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Legal Dictionary

auction

Legal Definition of auction

Noun

  1. Sale in which articles are sold to the highest bidder

Verb

  1. Sell by auction

Definition of auction

Etymology

    From Latin augere ("to increase").

Pronunciation

  • (British, American) ôk'shən, /ˈɔːkʃən/, /"O:kS@n/
  • Rhymes: -ɔːkʃən
  • (Australian) enPR: ŏk'shən, IPA: /ˈɒkʃən/, SAMPA: /"QkS@n/
  • Rhymes: -ɒkʃən

Noun

auction (plural auctions)

  1. A public event where goods or property are sold to the highest bidder.

Synonyms

  • roup sale

Derived terms

  • Dutch auction
  • Online auction

Verb

to auction (third-person singular simple present auctions, present participle auctioning, simple past and past participle auctioned)

  1. To sell at an auction.

Derived terms

  • auctioneer
  • auction off

See also

Anagrams

  • Alphagram: acinotu
  • caution

Further reading

An auction is a process of buying and selling goods or services by offering them up for bid, taking bids, and then selling the item to the highest bidder. In economic theory, an auction may refer to any mechanism or set of trading rules for exchange.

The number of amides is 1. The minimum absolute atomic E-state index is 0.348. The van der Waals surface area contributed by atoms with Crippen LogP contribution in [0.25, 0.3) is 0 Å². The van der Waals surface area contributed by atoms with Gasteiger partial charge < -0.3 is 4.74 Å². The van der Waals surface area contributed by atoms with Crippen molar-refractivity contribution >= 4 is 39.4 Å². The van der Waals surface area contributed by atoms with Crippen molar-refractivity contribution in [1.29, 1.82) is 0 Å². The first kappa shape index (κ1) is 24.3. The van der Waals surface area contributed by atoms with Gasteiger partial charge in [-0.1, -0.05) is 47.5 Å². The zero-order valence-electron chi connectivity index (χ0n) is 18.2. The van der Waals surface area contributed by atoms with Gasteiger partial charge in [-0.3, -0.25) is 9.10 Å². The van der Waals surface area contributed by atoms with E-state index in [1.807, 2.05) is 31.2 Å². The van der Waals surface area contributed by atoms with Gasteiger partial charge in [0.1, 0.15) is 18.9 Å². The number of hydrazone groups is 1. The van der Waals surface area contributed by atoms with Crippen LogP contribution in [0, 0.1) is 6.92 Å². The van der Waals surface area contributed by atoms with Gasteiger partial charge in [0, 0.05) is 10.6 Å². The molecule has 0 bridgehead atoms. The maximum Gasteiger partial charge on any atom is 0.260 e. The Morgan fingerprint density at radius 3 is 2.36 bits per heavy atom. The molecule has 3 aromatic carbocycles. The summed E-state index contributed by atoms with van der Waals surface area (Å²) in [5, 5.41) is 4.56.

There are several variations on the basic auction form, including time limits, minimum or maximum limits on bid prices, and special rules for determining the winning bidder(s) and sale price(s). Participants in an auction may or may not know the identities or actions of other participants. Depending on the auction, bidders may participate in person or remotely through a variety of means, including telephone and the internet. The seller usually pays a commission to the auctioneer or auction company based on a percentage of the final sale price.

References:

  1. Wiktionary. Published under the Creative Commons Attribution/Share-Alike License.



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